The WMO mission focussed on Cyclone Idai, especially in terms of damages to hydro-meteorological equipment and institutional coordination and collaboration involving the meteorological, hydrological and disaster management services. However, its general conclusions are meant to inform plans and investments in strengthening the Early Warning System in a multi-hazard approach, and disaster risk management in the country, particularly during reconstruction to ensure building back better and overall strengthening of resilience.
With Idai and Kenneth, the tropical cyclone warnings issued through WMO’s operational network – via its Regional Specialized Meteorological Centre La Reunion (Météo-France) were of good quality. Flood warnings were challenging, an area where special focus needs to be put.
“The critical problem however, was understanding the risk associated with the warnings, understanding what each person needed to do and limited response capabilities,” said the report.
The communication of messages needs to be simplified and should include indication of potential impacts. Education and awareness raising should be permanent, the mission found.
Early warning can only be effective if complemented by effective disaster management practices. There is a need for:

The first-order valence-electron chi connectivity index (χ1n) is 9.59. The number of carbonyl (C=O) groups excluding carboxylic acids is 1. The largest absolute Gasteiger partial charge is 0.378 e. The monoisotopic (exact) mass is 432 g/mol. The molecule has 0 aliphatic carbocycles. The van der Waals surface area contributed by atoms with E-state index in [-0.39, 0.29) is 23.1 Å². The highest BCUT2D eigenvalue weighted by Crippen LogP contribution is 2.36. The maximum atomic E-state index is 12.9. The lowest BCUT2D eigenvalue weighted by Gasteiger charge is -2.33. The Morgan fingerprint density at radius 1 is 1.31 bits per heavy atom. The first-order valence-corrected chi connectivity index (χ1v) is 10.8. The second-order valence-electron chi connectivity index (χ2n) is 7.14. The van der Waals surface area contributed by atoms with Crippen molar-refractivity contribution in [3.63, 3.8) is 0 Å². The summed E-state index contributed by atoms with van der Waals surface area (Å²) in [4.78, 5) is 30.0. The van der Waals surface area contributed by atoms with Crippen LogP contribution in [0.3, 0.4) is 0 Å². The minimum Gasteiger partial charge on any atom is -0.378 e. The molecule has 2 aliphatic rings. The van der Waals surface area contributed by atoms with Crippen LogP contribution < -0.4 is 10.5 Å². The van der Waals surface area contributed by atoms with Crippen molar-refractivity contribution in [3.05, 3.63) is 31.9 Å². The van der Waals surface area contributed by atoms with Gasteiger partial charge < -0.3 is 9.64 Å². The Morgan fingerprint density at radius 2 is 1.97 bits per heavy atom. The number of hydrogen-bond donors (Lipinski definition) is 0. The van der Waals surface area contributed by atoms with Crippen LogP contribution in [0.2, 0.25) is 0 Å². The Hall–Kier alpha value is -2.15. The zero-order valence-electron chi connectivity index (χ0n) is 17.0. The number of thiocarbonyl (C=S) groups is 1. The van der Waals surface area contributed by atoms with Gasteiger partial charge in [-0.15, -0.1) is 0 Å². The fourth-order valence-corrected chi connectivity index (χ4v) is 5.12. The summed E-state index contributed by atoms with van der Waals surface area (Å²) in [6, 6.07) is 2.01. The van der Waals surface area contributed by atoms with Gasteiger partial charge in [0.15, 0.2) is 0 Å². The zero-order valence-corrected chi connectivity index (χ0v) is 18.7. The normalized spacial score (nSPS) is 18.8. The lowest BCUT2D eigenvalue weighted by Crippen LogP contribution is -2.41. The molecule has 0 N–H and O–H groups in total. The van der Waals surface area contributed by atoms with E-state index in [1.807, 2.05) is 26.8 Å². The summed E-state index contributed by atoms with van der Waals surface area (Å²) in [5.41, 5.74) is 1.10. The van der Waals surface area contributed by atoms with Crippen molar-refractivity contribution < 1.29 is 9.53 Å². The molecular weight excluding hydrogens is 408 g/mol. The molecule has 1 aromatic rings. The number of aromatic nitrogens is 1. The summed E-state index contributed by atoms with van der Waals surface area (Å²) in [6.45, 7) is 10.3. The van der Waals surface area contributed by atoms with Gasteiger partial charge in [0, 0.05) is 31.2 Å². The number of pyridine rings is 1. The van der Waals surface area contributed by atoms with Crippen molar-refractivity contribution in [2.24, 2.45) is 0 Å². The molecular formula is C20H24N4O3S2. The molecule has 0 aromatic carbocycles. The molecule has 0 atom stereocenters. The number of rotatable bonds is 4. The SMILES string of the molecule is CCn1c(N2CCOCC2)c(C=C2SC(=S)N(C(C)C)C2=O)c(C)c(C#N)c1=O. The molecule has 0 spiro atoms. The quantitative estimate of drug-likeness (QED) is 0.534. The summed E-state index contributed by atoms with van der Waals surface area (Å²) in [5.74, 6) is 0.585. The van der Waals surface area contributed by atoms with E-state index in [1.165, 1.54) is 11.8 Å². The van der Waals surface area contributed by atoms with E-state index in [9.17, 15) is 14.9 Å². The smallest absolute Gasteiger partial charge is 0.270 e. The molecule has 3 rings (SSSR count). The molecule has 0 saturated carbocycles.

- Effective floodplain management practices, including land use, urban planning;
- Updated building codes to withstand intense tropical cyclone winds;
- Multi-purpose infrastructure to serve as shelters in cases of tropical cyclones and accommodation during floods;
- Consideration of structural measures for protection and management, where appropriate
The WMO team identified major weaknesses on preparedness, emergency coordination and response, including the following:
- Absence of a communication system that can be used in the case of failure of normal communication means for warning and emergency operations;
- Ineffective land use planning and enforcement for efficient floodplain management;
- Absence of an evacuation plan for cities such as Beira, Búzi and Dondo;
- Building codes not suitable to events of the magnitude of cyclone IDAI.
- Limited capacities of key central and local government authorities to respond to emergencies;
- Absence of an integrated approach for multi-hazard early warning systems;
Mozambique is downstream of nine major river basins. It is prone to devastating impacts of floods but can also experience low-flows in rivers during drought due to water use upstream, exacerbating the impacts of droughts.
The biggest floods recorded recently were in 2000, when weeks of heavy rain exacerbated by tropical cyclone Eline caused the death of 700 people and affecting 2 million people.
With a coastline of 2700 km in the South West Indian Ocean, Mozambique is hit by a tropical storm or cyclone every two years on average – although Madagascar often acts as a buffer.
Climate change projections indicate a global decrease in numbers of tropical storms and cyclones. However it is projected that there may be increases in their maximum intensities and associated rainfall. Future sea level rise will exacerbate the impact of storm surge on coastal regions, assuming all other factors equal.
For the Province of Maputo, which has never suffered from direct hit of a tropical storm or tropical cyclone, and the Province of Gaza which was hit just once (cyclone Domoina in 1984) the likelihood of direct impact over these southern areas may increase over the next decades.